Tag: cross

My Dream

The other night I dreamt I was part of an Easter play, and I was the Christ. I was excited about playing Jesus because, after all, that is definitely a leading role. I figured all I needed to do was walk around in a robe, wear a holy look on my face, glance up towards Heaven now and then, and I’d be a real hit.

However, there were a couple of things I had forgotten. Like the beating and the subsequent crucifixion.

So, after a few minutes of healing everyone and riding a donkey into town, I begin preparing to be placed on the cross. The beating wasn’t too bad, though it wasn’t a walk in the park, either.

Climbing onto the cross was a different story. I had assumed my hands and feet would merely look as though I was nailed to it, but instead I saw the nails about to be hammered into my wrist.

I stopped everything. “Hey! This isn’t supposed to be happening”, I screamed. 

Someone said, “Don’t worry, you’ll rise again.”

I started to relax, then it hit me. I was not the Christ! I wouldn’t rise again. My life couldn’t pay for my sins, let alone everyone else’s.

Then I awoke.

Two things hit me immediately.

1. The love of Christ is beyond comprehension, but not above being experienced. It was His love and faith that kept Him on course. Love for His Father and for us, and His trust in His Father’s Word. Paul said, “Faith, which works by love” (Galatians 5:6).

2. There’s more to “take up your cross daily” than I ever thought. When Jesus said those words, He wasn’t referring to wearing a gold necklace with a shiny cross attached. No, He meant for us, for me, to be so in love with Him that I follow Him completely. Even to the cross, if necessary. To trust Him to resurrect my life, my dreams, my everything.

“But God demonstrates His own love toward us, in that while we were still sinners, Christ died for us.” (Romans 5:8 NKJV)
Looking at the cross will never be the same.

Because of my dream.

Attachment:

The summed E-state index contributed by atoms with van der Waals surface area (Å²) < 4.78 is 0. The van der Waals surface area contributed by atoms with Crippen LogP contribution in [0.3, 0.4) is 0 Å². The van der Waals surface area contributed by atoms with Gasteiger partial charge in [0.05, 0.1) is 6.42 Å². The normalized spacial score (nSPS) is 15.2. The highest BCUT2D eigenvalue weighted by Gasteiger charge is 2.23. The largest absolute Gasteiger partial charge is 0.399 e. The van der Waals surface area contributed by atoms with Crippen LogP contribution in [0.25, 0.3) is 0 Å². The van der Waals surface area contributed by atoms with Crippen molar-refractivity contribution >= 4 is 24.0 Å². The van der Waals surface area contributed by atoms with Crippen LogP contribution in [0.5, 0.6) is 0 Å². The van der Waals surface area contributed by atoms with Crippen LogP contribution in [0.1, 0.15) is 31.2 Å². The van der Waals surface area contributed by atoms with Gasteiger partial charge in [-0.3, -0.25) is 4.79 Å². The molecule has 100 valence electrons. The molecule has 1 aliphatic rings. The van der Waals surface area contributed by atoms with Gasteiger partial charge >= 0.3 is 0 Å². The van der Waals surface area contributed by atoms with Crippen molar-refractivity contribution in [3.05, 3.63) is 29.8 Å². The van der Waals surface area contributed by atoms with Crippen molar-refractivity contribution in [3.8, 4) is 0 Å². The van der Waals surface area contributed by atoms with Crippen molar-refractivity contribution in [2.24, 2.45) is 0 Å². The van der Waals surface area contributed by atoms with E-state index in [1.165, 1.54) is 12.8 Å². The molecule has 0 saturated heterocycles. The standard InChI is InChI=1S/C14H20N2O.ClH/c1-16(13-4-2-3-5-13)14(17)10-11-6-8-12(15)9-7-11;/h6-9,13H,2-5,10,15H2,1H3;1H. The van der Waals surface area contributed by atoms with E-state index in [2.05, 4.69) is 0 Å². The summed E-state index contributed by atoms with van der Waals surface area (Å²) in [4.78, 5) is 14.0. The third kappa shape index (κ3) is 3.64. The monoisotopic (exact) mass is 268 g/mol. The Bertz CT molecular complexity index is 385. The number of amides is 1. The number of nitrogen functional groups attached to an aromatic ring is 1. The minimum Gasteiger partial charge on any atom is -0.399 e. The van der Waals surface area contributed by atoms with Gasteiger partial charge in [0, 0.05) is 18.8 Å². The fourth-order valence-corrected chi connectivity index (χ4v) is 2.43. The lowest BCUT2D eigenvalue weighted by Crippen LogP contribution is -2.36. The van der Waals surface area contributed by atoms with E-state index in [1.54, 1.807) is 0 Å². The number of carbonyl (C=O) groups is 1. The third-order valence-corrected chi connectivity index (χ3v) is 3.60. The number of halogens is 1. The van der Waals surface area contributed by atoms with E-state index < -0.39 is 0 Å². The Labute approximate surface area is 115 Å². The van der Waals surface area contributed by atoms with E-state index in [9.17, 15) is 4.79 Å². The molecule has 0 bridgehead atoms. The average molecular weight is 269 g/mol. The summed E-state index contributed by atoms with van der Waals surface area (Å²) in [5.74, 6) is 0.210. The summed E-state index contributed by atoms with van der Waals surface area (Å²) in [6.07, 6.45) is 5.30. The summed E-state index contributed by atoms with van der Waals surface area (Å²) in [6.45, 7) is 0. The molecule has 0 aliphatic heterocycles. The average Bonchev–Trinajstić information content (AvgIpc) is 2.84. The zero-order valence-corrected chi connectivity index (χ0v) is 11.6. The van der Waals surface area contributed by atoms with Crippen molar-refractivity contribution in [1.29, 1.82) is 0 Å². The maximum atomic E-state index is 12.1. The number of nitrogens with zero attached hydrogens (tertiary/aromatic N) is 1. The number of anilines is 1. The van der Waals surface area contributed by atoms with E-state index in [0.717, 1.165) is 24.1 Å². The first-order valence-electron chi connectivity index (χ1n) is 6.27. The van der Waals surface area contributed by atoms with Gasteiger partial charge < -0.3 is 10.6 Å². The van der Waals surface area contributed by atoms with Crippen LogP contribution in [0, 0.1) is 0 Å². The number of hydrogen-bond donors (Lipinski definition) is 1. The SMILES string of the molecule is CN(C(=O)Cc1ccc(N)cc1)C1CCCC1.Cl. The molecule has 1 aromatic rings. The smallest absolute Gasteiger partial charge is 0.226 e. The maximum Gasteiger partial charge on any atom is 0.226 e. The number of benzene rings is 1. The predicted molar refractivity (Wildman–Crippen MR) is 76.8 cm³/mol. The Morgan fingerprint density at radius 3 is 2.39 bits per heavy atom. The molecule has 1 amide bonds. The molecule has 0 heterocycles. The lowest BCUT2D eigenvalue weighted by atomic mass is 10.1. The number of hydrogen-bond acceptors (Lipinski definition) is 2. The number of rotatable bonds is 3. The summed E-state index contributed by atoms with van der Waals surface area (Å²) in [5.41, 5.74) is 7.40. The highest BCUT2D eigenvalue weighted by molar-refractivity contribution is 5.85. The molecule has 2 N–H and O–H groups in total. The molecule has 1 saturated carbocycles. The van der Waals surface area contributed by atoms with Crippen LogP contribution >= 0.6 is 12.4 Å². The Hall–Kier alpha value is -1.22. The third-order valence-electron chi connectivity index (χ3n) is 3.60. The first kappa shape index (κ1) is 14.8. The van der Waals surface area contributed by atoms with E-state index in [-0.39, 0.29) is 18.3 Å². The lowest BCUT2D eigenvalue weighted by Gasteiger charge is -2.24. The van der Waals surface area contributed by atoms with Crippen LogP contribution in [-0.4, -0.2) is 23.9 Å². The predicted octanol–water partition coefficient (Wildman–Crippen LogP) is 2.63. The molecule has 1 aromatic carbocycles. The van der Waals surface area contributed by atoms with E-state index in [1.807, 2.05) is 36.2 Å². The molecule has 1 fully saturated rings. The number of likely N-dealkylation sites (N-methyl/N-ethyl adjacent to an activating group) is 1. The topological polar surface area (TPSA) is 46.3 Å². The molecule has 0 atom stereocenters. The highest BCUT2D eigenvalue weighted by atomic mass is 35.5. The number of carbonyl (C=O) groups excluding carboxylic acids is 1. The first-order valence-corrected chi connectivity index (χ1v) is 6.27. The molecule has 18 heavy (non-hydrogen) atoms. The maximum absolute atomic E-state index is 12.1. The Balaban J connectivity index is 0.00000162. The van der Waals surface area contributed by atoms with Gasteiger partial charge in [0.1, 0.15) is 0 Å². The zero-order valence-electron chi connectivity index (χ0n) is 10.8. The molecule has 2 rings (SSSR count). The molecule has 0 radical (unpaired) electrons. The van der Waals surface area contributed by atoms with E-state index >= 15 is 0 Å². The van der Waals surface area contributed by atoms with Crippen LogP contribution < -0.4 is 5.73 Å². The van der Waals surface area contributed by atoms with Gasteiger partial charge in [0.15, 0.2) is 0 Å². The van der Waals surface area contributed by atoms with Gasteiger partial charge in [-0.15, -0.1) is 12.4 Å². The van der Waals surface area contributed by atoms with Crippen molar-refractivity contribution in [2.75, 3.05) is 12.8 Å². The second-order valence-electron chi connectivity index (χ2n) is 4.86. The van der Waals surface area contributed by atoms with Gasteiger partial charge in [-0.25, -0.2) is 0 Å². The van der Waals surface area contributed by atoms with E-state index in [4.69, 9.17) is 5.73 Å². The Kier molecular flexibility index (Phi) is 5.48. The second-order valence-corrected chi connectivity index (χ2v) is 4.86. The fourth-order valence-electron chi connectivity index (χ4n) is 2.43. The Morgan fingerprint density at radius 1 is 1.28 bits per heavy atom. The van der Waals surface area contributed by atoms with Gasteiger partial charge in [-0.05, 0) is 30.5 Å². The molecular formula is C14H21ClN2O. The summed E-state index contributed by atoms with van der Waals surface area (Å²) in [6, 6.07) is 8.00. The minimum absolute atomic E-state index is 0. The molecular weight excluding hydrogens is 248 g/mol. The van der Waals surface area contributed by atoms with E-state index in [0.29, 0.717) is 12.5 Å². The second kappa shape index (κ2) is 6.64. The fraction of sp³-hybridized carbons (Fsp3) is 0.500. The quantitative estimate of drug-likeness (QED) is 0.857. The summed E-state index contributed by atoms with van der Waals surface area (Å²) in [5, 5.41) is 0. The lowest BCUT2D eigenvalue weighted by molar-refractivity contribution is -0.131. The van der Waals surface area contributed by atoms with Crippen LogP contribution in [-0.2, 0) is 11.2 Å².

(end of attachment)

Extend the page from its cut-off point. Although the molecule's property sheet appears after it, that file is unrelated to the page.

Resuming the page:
Did God Turn His Back On Jesus?


“My God, my God, why have you forsaken me?”

Jesus spoke these words as he gasped for each breath of air; suspended between Heaven and earth. Dying on the cross.

Did the Father actually forsake Jesus, or was the pain so great Jesus felt like he was all alone? What do you think?

Does the Father God forsake you and I? Ever?


Even if we’ve done wrong?


Even though we may have cursed him?

No. We’re the reason he sent his son.

But isn’t it true that God can’t look upon sin? 

Why can’t he? He’s the strong one. He’s the pure one. He can change the sinner; he’s even been known to eat meals with sinners.

Sin has a problem remaining in HIS presence. When Isaiah stood before the Lord, it was Isaiah who had a hard time looking at the Lord, not the other way around. Isaiah said, “I am a man of unclean lips. Where can I hide?” 

Would the Father leave his son, when he was needed the most? 


It pleased the Lord to bruise him; he has put him to grief. All part of the plan. God’s plan. To allow his son to become the Lamb of God which takes away the sin of the world. The sin in you, in me. 

We were part of God’s plan, established before the beginning of the world? Yes.

For the purpose of destroying the works of the devil, Jesus came. 

Did the Father ever turn his back on the priests as they sacrificed cattle and sheep on the altar?

No. The fragrance was pleasing to him. Not the fragrance of burnt hide, or the metallic smell of blood. The fragrance the Father liked was the fragrance of forgiveness, justice, and reconciliation. 


The Psalmist declared, “God is my refuge and my strength; a very present help in trouble.”

Father God declared, “I will be with you in trouble, to deliver you and honor you.”

The cross would definitely qualify as a time of trouble, and a troublesome place. 

Jesus bore our grief and carried our sorrows. Yet we esteemed him stricken; smitten by God and afflicted. But he wasn’t. It looked like it to us, and to everyone who was on the hill that notable, unforgettable day. It looked like the Father turned his back on Jesus when Jesus needed him most. But he didn’t.